As growing numbers of organizations digitize aspects of their operations or embrace digital business models, cyber risk is assuming life-or-death proportions for more and more companies. While business leaders have long been accustomed to managing risks amidst uncertain conditions, those posed by cybercrime have dramatically increased in severity over the past few years. Ransomware attack volumes alone surged 105% over the past year, while the average ransom payment grew by 71%, inching closer to the unprecedented $1 million mark.
Historically, business strategists have had four options to choose from when it comes to managing risk. They could:
Purchasing insurance to protect against cyber risk falls into the fourth and final category. It’s a means of transferring risk. In this day and age, when nearly every company in every industry faces some degree of cyber risk, this can be a sound strategy for hedging the risk of financial losses due to cybercriminal activity.
However, no policy will protect all insured parties against every variety of cyber risk that exists. Insurance companies are for-profit business entities: their goal is never to operate at a loss. Thus, the more you can do to strengthen your cybersecurity posture by implementing technologies, processes and procedures that mitigate risks, the more affordable a policy will be — and the more likely your real-world losses are to be covered in event of a damaging attack.
When insurance companies first began writing large numbers of cyber insurance policies, they often did so without taking precautions to protect their own financial interests. The resulting losses that they incurred led to across-the-board increases in premiums, and the increasing severity of the ransomware challenge has compounded the problem. By the end of 2021, cyber insurance policy prices had increased an average of 96% year-over-year, with many would-be buyers finding it difficult to obtain coverage at all.
In addition, insurers have become more careful about paying out on policies. In 2017, for instance, Zurich Insurance refused to pay food conglomerate Mondelez International’s $100 million claim for damages caused by the NotPetya attack, claiming that the global spread of NotPetya was an act of war, and therefore excluded from coverage in its policy agreements. While Modelez is reportedly suing Zurich Insurance in pursuit of the claim, the fact that the question is being left to the courts to decide raises concerns for policyholders about the true extent of their coverage.
With that said, one of the most important things you can do to ensure that your insurance policy will truly protect you is to make sure it’s worthwhile for your insurer to pay out in case an event disrupts your operations or otherwise harms your business.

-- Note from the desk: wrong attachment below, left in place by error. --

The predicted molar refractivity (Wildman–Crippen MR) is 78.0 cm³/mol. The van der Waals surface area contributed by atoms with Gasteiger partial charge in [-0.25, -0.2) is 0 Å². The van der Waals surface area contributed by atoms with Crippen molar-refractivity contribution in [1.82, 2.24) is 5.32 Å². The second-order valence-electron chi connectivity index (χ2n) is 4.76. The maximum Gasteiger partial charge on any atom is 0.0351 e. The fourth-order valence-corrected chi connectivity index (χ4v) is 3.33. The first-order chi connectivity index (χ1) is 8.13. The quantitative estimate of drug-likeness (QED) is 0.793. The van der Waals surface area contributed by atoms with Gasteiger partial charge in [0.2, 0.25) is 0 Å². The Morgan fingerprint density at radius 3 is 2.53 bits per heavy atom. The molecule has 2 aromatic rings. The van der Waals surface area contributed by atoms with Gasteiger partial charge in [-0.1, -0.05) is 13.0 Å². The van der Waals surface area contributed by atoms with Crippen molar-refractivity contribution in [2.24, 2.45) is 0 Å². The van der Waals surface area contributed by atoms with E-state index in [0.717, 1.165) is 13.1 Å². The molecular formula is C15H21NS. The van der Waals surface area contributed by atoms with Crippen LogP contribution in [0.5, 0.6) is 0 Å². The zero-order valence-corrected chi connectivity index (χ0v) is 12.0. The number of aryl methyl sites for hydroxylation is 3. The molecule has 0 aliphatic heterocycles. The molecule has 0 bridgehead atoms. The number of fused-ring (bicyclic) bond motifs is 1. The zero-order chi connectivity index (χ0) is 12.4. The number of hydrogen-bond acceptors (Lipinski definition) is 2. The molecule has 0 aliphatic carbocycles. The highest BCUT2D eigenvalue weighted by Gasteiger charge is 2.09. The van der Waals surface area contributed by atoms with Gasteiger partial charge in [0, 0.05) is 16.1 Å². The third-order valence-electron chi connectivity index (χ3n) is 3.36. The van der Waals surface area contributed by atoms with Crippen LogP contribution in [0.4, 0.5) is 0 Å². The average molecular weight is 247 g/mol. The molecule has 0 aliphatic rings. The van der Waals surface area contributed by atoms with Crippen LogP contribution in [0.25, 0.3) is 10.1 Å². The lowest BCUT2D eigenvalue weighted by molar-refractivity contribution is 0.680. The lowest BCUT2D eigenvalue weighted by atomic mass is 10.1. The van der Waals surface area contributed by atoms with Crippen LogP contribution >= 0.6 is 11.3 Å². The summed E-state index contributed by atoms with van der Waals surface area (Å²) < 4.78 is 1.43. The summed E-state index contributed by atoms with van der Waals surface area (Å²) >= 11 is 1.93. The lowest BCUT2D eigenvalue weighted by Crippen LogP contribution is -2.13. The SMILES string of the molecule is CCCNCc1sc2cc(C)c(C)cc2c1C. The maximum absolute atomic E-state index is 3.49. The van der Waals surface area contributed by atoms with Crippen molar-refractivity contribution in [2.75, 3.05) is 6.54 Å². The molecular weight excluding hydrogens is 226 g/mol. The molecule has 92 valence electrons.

According to the U.S. Federal Trade Commission, cyber insurance policies can include first-party coverage, third-party coverage or both. First-party coverage protects your data, including employee and customer information. This type of coverage may also include costs related to forensics and breach investigation, fines and fees related to the breach, legal, crisis management and public relations costs and income lost due to business interruption. Third-party coverage, by contrast, provides protection against liability if a third party brings claims against you due to a breach. This may include payments to consumers impacted by the breach, claims and settlements in legal disputes and other litigation expenses.
It’s important to read and evaluate your policy carefully to ensure that it includes coverage for the incidents that may impact your business, including breaches of data held by your vendors or other third parties or criminal acts perpetrated outside the United States.
Cyber Insurance underwriters have long required companies seeking insurance to fill out questionnaires about their technology environment and information security practices. Recently, however, those questionnaires have grown increasingly detailed and intrusive.
Insurers might, for example, ask about:
It’s essential to fill out these questionnaires will professional accuracy. Even if there was an innocent misunderstanding, your policy still might not pay out in case of a breach.
It’s also critical to have the right technologies, policies and processes in place. Just having plans and procedures isn’t enough. Your security team needs adequate tooling to give it visibility into what’s taking place on endpoint devices and within your network. No cyber insurance policy questionnaire will list everything you need to think about to improve your organization’s cybersecurity maturity, of course. But thinking comprehensively and holistically about your risks is a good start.
Organizations that don’t have an internal Chief Information Security Officer (CISO) may consider engaging with a managed service provider (MSP) that offers virtual CISO (vCISO) services. Not only can your vCISO help you understand and address your current risks, but they can help you increase your maturity for the future.
In addition, a vCISO can help you:
It can be tempting to go it alone, but when it comes to real-world risk reduction, the benefits of maturing your security posture extend far beyond lowering the cost of your cyber insurance premium.
To learn more about how Netrix’s expert team can help, visit us at www.netrixglobalcom.